Gavin graduated from Camborne School of Mines in 1991 and has since worked in land survey with remote sensing and internationally in the seismic industry, prospecting for oil and gas. For more than a decade, this work took him to places such as Uganda, Tanzania, Egypt, Kurdistan (north Iraq), Abu Dabi, Sweden, Finland, Holland, Macedonia, France, the Mediterranean Sea, the Red Sea, as well as the UK. Having a keen interest in geology and fossils, he has collected for many years along the Jurassic Coast and beyond.
Gavin took a career break in 1999 to study theology and this was his ‘wake-up call’ to the importance of accepting Genesis creation as real biblical history. Since then he has earned two Masters degrees, one in Biblical Studies and the other in Egyptology. It was while living in Egypt for approximately a year that Gavin first became interested in the ancient history and archaeology of Egypt, particularly the connections between Ancient Egypt and the Old Testament. His specific focus on the Egyptians’ beliefs regarding creation and the Flood inspired his M.A. dissertation (for which he was awarded a distinction) and his desire is that this will form the basis for further study in Egyptology.
Gavin is keenly aware of the need for Christians to be given good solid answers to the skeptical questions raised by secularists within western culture, education and the media. Having been through the education system (both secular and religious), he recognizes the need for good biblical apologetics and creation information to be made available to Christians. This is especially the case for young people who face challenges to their faith from both education and the media. For Gavin, the creation issue is not a side-issue, rather the central issue facing the Church in the modern age; therefore it should inform our evangelistic and missionary endeavours.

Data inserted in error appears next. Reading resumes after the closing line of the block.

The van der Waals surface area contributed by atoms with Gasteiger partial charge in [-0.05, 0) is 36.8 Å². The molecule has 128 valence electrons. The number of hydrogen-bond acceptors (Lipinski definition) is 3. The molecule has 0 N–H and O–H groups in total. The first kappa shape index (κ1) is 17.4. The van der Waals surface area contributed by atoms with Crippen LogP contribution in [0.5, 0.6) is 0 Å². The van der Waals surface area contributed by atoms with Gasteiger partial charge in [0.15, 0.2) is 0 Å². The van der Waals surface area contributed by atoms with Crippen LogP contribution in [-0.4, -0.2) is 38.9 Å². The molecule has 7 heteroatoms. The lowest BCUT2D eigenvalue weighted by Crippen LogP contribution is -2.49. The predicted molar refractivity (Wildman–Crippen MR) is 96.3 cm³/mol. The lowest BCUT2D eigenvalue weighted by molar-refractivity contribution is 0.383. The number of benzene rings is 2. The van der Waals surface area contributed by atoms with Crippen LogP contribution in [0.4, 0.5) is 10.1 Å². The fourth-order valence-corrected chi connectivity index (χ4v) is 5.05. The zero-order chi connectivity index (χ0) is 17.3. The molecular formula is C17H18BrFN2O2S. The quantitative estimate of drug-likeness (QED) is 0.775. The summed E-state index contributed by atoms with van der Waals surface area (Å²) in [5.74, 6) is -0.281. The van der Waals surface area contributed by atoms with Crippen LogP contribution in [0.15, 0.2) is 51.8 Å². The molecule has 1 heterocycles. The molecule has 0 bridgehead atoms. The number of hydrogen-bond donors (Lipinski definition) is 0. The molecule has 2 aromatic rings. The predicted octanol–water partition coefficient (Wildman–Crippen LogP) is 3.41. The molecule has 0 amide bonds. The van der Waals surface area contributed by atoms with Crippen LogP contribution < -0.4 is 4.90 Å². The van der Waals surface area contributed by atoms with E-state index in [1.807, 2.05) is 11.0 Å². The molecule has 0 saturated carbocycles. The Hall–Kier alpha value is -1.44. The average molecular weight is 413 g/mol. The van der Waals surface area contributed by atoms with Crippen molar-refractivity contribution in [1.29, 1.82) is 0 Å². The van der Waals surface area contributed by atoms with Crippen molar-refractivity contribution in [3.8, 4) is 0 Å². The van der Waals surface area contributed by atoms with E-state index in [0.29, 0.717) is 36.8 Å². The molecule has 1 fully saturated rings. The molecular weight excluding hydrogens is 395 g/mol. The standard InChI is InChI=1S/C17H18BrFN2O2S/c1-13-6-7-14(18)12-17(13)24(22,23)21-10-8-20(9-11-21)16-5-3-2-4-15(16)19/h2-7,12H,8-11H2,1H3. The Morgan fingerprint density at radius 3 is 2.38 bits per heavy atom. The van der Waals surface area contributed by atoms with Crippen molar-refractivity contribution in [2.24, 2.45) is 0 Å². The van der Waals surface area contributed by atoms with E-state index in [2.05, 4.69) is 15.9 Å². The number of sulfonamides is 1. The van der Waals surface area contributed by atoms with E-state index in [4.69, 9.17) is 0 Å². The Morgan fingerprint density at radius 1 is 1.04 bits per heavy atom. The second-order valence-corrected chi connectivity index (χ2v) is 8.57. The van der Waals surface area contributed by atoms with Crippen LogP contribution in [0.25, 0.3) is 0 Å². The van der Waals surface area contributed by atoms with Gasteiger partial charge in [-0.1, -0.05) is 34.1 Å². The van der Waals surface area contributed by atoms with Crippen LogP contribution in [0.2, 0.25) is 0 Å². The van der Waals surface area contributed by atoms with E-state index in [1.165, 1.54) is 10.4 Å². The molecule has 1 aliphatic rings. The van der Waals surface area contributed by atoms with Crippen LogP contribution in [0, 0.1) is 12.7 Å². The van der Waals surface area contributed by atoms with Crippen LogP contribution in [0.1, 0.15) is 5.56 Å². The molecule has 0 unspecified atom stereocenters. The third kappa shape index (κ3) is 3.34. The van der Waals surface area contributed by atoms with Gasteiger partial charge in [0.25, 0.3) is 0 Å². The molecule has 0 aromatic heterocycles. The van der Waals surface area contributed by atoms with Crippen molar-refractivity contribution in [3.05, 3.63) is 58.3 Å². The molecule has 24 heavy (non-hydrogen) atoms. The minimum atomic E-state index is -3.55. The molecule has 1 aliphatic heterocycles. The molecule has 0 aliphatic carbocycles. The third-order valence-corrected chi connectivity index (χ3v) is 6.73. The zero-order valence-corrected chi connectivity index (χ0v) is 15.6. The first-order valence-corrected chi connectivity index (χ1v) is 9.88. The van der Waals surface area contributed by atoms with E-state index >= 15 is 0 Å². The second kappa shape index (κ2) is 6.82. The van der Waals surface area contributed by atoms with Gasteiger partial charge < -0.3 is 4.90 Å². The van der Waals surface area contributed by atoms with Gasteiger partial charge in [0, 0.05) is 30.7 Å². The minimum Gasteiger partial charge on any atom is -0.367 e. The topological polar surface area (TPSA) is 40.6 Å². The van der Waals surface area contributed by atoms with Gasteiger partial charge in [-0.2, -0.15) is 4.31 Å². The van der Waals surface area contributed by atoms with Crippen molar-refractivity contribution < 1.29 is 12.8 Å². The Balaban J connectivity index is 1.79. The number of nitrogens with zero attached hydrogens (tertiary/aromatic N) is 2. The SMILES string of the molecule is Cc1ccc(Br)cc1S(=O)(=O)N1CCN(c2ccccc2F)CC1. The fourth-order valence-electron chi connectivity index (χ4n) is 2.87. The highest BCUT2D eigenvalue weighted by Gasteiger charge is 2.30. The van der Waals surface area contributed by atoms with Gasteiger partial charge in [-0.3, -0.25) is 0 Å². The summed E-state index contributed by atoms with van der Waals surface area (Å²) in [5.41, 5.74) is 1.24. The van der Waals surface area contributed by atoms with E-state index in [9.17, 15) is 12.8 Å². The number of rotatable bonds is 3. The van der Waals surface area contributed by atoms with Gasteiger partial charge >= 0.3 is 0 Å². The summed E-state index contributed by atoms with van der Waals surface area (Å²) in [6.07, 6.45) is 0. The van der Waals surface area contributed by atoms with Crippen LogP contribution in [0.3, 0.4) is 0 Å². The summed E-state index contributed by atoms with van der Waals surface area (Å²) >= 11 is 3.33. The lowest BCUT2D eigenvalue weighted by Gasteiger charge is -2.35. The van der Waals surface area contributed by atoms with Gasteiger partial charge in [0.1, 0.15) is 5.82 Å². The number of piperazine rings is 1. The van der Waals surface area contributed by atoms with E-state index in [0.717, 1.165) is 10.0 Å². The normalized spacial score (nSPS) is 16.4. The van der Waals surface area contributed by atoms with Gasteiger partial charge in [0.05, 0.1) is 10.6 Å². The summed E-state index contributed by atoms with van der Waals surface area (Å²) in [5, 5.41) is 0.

In April 2017, Gavin was accredited as an associate speaker for CMI (UK/Europe) and he joined CMI’s staff full time in June 2018.
Two online interviews with Gavin are: ‘Raiders of the Lost Archeology’ (18 July 2020) and Temple of Destiny! Exploring the Pyramids and Egyptian Beliefs (25 July 2020).
- H.N.D. in Engineering, Camborne School of Mines
- Diploma in Minerals Engineering, Camborne School of Mines
- B.A. in Theology, London School of Theology
- M.A. in Biblical Studies, University of Exeter
- M.A. in Egyptology, University of Birmingham
- Cox, G. (2013), The ‘Hymn’ of Amos: An Ancient Flood Narrative, Journal for the Study of the Old Testament, 38(1):81–108.
- Cox, G. (2013), Verses in Amos and Job Provide New Insights Into the Mechanisms Behind Noah’s Flood, International Conference of Creationism, Pittsburgh.
- Cox, G. (2013), Egypt’s Hieroglyphs Contain a Cultural Memory of Creation and Noah’s Flood, International Conference of Creationism, Pittsburgh.
- Leaving a lasting legacy
- Jettisoning Genesis and the silent genocide
- Denis Alexander’s hermeneutics: heretical, horrible, and harmful
- Stonehenge: new discoveries are still stunning archaeologists!
- Tyrannosaur ‘walking with sharks’?
- Stunning Stonehenge!
- A patronizing letter to the author of Genesis
- The BBC—teaching British school children to celebrate “more than 100 genders”
- Senseless cynical censorship
- No monkey business here please, we’re the BBC!
- Steve Chalke’s ‘New Reformation’—or new defamation?
- The Lost World of Walton
- 10 answers from biblical creationists—Part 1
- 10 answers from biblical creationists—Part 2
- 14C dating—who is fooling whom?
- How old? When archaeology conflicts with the Bible
- Humanism: neither healthy, nor humane
- Building morality on evolutionary foundations?
- Evolution, the age of the earth and blasphemy
- 2012 The Movie Review